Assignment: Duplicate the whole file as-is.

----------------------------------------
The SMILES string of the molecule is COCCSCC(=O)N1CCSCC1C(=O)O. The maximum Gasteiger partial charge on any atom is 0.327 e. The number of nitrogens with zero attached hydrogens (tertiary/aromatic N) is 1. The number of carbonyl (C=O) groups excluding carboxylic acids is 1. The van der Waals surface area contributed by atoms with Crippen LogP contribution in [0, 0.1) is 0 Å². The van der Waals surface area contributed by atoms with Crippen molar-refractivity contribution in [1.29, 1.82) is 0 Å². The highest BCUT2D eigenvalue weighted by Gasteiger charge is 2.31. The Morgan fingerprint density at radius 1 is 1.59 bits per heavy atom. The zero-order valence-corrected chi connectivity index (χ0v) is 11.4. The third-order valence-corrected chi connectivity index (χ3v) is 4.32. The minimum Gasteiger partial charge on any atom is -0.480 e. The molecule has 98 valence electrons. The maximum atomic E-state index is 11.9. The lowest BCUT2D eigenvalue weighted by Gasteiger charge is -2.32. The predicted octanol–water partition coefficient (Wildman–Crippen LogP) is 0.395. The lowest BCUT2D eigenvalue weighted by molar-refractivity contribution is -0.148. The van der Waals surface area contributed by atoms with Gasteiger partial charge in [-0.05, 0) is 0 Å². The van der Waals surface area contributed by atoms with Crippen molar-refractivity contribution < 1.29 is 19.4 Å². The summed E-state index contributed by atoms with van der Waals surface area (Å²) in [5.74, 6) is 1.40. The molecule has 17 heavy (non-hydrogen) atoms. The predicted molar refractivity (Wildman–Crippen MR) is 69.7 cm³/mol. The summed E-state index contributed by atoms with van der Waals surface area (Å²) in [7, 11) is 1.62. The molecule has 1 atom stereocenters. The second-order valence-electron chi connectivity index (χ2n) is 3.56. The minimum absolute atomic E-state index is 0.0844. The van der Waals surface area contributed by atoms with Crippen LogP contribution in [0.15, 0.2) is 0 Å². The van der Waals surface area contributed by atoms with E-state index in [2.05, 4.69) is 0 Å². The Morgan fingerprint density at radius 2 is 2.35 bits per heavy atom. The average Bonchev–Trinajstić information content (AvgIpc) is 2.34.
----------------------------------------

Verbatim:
The SMILES string of the molecule is COCCSCC(=O)N1CCSCC1C(=O)O. The maximum Gasteiger partial charge on any atom is 0.327 e. The number of nitrogens with zero attached hydrogens (tertiary/aromatic N) is 1. The number of carbonyl (C=O) groups excluding carboxylic acids is 1. The van der Waals surface area contributed by atoms with Crippen LogP contribution in [0, 0.1) is 0 Å². The van der Waals surface area contributed by atoms with Crippen molar-refractivity contribution in [1.29, 1.82) is 0 Å². The highest BCUT2D eigenvalue weighted by Gasteiger charge is 2.31. The Morgan fingerprint density at radius 1 is 1.59 bits per heavy atom. The zero-order valence-corrected chi connectivity index (χ0v) is 11.4. The third-order valence-corrected chi connectivity index (χ3v) is 4.32. The minimum Gasteiger partial charge on any atom is -0.480 e. The molecule has 98 valence electrons. The maximum atomic E-state index is 11.9. The lowest BCUT2D eigenvalue weighted by Gasteiger charge is -2.32. The predicted octanol–water partition coefficient (Wildman–Crippen LogP) is 0.395. The lowest BCUT2D eigenvalue weighted by molar-refractivity contribution is -0.148. The van der Waals surface area contributed by atoms with Gasteiger partial charge in [-0.05, 0) is 0 Å². The van der Waals surface area contributed by atoms with Crippen molar-refractivity contribution < 1.29 is 19.4 Å². The summed E-state index contributed by atoms with van der Waals surface area (Å²) in [5.74, 6) is 1.40. The molecule has 17 heavy (non-hydrogen) atoms. The predicted molar refractivity (Wildman–Crippen MR) is 69.7 cm³/mol. The summed E-state index contributed by atoms with van der Waals surface area (Å²) in [7, 11) is 1.62. The molecule has 1 atom stereocenters. The second-order valence-electron chi connectivity index (χ2n) is 3.56. The minimum absolute atomic E-state index is 0.0844. The van der Waals surface area contributed by atoms with Crippen LogP contribution in [0.15, 0.2) is 0 Å². The van der Waals surface area contributed by atoms with E-state index in [2.05, 4.69) is 0 Å². The Morgan fingerprint density at radius 2 is 2.35 bits per heavy atom. The average Bonchev–Trinajstić information content (AvgIpc) is 2.34.